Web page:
The Staphylococcus aureus two component system, SaeR/S, modulates monocyte production of TNF-alpha to influence neutrophil functions

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Montana State University - Bozeman, College of Letters & Science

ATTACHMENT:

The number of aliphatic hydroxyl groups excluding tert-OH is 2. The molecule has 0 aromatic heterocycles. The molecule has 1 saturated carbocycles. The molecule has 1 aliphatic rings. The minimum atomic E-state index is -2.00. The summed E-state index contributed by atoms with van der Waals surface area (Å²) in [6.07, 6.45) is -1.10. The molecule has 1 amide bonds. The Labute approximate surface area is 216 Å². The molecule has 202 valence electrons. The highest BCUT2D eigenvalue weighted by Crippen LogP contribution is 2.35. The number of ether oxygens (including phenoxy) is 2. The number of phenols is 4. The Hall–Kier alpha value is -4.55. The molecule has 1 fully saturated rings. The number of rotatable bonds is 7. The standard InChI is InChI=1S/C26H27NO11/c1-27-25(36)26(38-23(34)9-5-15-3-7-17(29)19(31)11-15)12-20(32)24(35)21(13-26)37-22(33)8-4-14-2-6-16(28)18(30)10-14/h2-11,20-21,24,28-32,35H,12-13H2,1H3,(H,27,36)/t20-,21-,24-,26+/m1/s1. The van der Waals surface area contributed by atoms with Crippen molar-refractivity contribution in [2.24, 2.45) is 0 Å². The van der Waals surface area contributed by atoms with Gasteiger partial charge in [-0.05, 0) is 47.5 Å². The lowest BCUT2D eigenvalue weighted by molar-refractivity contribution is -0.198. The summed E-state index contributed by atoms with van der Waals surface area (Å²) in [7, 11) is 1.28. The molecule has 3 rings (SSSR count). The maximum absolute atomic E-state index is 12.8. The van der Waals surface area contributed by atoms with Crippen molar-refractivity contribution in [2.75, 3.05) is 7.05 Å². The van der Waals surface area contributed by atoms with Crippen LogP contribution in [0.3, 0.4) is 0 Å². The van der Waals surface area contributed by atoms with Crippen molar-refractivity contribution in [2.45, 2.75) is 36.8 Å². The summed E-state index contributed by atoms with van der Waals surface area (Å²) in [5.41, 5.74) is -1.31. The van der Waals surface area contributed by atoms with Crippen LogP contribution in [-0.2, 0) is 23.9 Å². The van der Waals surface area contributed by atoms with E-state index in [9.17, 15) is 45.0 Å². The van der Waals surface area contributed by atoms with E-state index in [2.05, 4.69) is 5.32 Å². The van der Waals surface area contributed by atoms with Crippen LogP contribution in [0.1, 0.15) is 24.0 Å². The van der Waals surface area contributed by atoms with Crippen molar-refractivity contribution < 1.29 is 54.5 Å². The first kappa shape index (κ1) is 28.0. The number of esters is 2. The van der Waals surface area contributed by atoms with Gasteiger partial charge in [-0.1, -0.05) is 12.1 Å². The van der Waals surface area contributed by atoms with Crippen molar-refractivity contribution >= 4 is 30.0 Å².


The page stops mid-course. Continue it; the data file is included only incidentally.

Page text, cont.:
Staphylococcus aureus (S. aureus) is a commensal organism that colonizes the anterior nares of more than half the population. Although most individuals colonized with S. aureus remain asymptomatic, showing no signs of complications, colonization is associated with a predisposition to infection. S. aureus infections include skin- and softtissue infections as well as life-threatening infections, such as necrotizing fasciitis, necrotizing pneumonia, and sepsis. To date, it is not clearly understood how S. aureus transitions from a commensal organism to a deadly pathogen but evidence highlights that this capacity is largely dependent on two-component gene-regulatory systems that control expression of cytolytic and immunomodulatory virulence factors. The SaeR/S twocomponent system (SaeR/S TCS) of S. aureus is critical for the regulation of virulence factors that enables immune evasion and attenuates killing of S. aureus by human neutrophils. However, the precise SaeR/S-dependent mechanisms used by S. aureus to overcome and effective neutrophil response remains incompletely define. To advance our understanding, we studied SaeR/S-dependent immunomodulation of TNF-alpha. TNF-alpha is an important inflammatory mediator because it can recruit neutrophils to the site of infection and promote increased neutrophil killing of S. aureus. Using primary human cells, we demonstrated that the SaeR/S system reduced early monocyte production of TNF-alpha and showed that this modulation influenced the neutrophil priming and subsequent staphylocidal activity. These results demonstrated that S. aureus could reduce TNF-alpha early during infection to diminish neutrophil production of reactive oxygen species. As increased TNF-alpha is associated with morbidity and mortality during systemic infections, we propose that SaeR/S modulation of monocyte-derived TNF-alpha is important for reducing protective immune responses during localized infections. These data add to our understanding of how S. aureus disrupts early inflammatory responses to initiate infection.




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